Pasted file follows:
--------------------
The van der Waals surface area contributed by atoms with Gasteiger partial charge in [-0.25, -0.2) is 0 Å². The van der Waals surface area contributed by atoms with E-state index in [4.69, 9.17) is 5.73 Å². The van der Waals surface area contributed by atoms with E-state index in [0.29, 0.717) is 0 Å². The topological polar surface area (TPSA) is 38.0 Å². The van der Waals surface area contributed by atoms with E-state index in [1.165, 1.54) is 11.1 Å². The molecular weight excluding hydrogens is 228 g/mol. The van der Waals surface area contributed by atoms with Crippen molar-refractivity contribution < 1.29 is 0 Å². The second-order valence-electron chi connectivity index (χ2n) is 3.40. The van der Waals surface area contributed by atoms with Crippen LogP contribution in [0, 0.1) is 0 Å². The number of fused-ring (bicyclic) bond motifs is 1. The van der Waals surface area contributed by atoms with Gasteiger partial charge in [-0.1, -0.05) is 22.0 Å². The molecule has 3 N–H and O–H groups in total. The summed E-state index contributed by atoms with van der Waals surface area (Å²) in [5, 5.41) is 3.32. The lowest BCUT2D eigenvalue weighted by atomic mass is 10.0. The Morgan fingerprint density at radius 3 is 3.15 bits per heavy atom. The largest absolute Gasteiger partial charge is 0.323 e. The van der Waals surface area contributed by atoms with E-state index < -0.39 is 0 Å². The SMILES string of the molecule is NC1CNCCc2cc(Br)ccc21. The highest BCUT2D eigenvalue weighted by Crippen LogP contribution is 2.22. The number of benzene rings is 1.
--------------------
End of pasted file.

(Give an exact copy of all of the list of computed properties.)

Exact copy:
The van der Waals surface area contributed by atoms with Gasteiger partial charge in [-0.25, -0.2) is 0 Å². The van der Waals surface area contributed by atoms with E-state index in [4.69, 9.17) is 5.73 Å². The van der Waals surface area contributed by atoms with E-state index in [0.29, 0.717) is 0 Å². The topological polar surface area (TPSA) is 38.0 Å². The van der Waals surface area contributed by atoms with E-state index in [1.165, 1.54) is 11.1 Å². The molecular weight excluding hydrogens is 228 g/mol. The van der Waals surface area contributed by atoms with Crippen molar-refractivity contribution < 1.29 is 0 Å². The second-order valence-electron chi connectivity index (χ2n) is 3.40. The van der Waals surface area contributed by atoms with Crippen LogP contribution in [0, 0.1) is 0 Å². The number of fused-ring (bicyclic) bond motifs is 1. The van der Waals surface area contributed by atoms with Gasteiger partial charge in [-0.1, -0.05) is 22.0 Å². The molecule has 3 N–H and O–H groups in total. The summed E-state index contributed by atoms with van der Waals surface area (Å²) in [5, 5.41) is 3.32. The lowest BCUT2D eigenvalue weighted by atomic mass is 10.0. The Morgan fingerprint density at radius 3 is 3.15 bits per heavy atom. The largest absolute Gasteiger partial charge is 0.323 e. The van der Waals surface area contributed by atoms with E-state index < -0.39 is 0 Å². The SMILES string of the molecule is NC1CNCCc2cc(Br)ccc21. The highest BCUT2D eigenvalue weighted by Crippen LogP contribution is 2.22. The number of benzene rings is 1.